Switched identities and a pair of decades old unsolved murders
Switcheroo: A Gideon Oliver Mystery
by Aaron Elkins
Thomas & Mercer
Mystery & Thrillers
Pub Date: February 16, 2016
Switcheroo is not your garden variety cozy mystery. It is a unique hybrid that falls somewhere between a cozy and a procedural. Like a cozy, there is little violence and a more relaxed atmosphere, like a procedural the lead (Gideon Oliver) is a professional (a forensic anthropologist) who applies scientific methods systematically to solve crimes.
As a forensic anthropologist, Gideon Oliver’s speciality is drawing information from old bones. This ability is particularly useful in solving cold cases. But there are always those willing to kill to keep the secrets of the past hidden.
Switcheroo starts with an intriguing premise. An affluent couple convinces their poor relatives who are evacuating to the mainland to take their son, a weaker boy who may not survive the deprivations of occupation, in the place of their own. An agreement was sworn, money exchanged hands, and after the end of the war, the boys were returned to their respective families. Years later, the young men are suspected of embezzlement and other nefarious business dealings. They disappear, but not long after, one is discovered dead, shot through the heart. The other is suspected of the murder, but then his bones are found in the tar pit along with those of a coconspirator. Gideon, his wife, and his friend John are invited to Jersey to view the remains and shed some light on the past.
Aaron Elkins does a superb job in making forensic anthropology understandable for the lay reader. The science is fascinating, and bones do not have the same “ick” factor that fresh bodies do. Gideon and Julia have a wonderful, mutually supportive relationship that is a joy to observe. I also liked DCI Clapper, who may not be the most politic in his wording, but who appreciates good sense and dedication regardless of sex, background, or color.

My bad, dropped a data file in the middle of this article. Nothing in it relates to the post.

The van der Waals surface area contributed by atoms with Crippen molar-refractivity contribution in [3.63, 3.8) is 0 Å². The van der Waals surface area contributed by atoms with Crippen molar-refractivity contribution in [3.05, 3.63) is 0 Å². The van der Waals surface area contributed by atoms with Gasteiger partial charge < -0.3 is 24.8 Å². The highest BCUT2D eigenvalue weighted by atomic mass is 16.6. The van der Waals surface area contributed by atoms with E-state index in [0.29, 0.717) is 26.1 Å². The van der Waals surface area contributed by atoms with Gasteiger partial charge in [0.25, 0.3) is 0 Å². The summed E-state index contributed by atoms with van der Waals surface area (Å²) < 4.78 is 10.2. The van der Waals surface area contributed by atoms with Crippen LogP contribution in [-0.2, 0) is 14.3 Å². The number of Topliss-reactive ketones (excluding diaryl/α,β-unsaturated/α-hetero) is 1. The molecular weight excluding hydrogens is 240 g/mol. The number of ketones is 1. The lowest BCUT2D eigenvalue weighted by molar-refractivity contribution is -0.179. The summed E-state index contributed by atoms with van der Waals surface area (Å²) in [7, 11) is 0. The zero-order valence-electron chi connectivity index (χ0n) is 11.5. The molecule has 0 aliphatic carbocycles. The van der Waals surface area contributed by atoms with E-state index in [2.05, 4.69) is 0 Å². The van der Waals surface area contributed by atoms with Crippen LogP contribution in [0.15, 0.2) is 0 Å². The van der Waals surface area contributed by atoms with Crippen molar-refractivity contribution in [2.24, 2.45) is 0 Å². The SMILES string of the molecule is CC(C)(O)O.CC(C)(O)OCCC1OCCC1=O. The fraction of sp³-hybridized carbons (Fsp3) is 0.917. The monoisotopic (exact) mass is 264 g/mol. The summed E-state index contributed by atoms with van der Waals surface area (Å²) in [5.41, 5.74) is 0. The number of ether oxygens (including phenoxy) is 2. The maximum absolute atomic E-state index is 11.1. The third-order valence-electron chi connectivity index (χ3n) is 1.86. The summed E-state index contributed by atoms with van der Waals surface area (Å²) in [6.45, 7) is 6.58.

Switcheroo makes for a refreshing change from garden variety cozies. The blend of cold case, science, and present crime make for a delectable read.
I received a copy of Switcheroo from the publisher and netgalley.com in exchange for an honest review.
The Skeleton Detective is back.
A cold case dating from the 1960s draws forensic anthropologist Gideon Oliver to the Channel Islands decades later to shine a light on the mysterious connection between two men who died there on the same night.
Swapped as young boys by their fathers during the Nazi occupation, wealthy Roddy Carlisle and middle-class George Skinner had some readjusting to do after the war ended—but their lives remained linked through work, trouble with the law, and finally, it would seem, through murder.
Nobody expects that Gideon’s modern-day investigation will turn up fresh bodies. But old bones tell many tales, and the Skeleton Detective has to be at his sharpest to piece together the truth before the body count mounts still higher.
Declared “a series that never disappoints” by the Philadelphia Inquirer, the Gideon Oliver mystery series is highly recommended for fans of Agatha Christie and Kathy Reichs.
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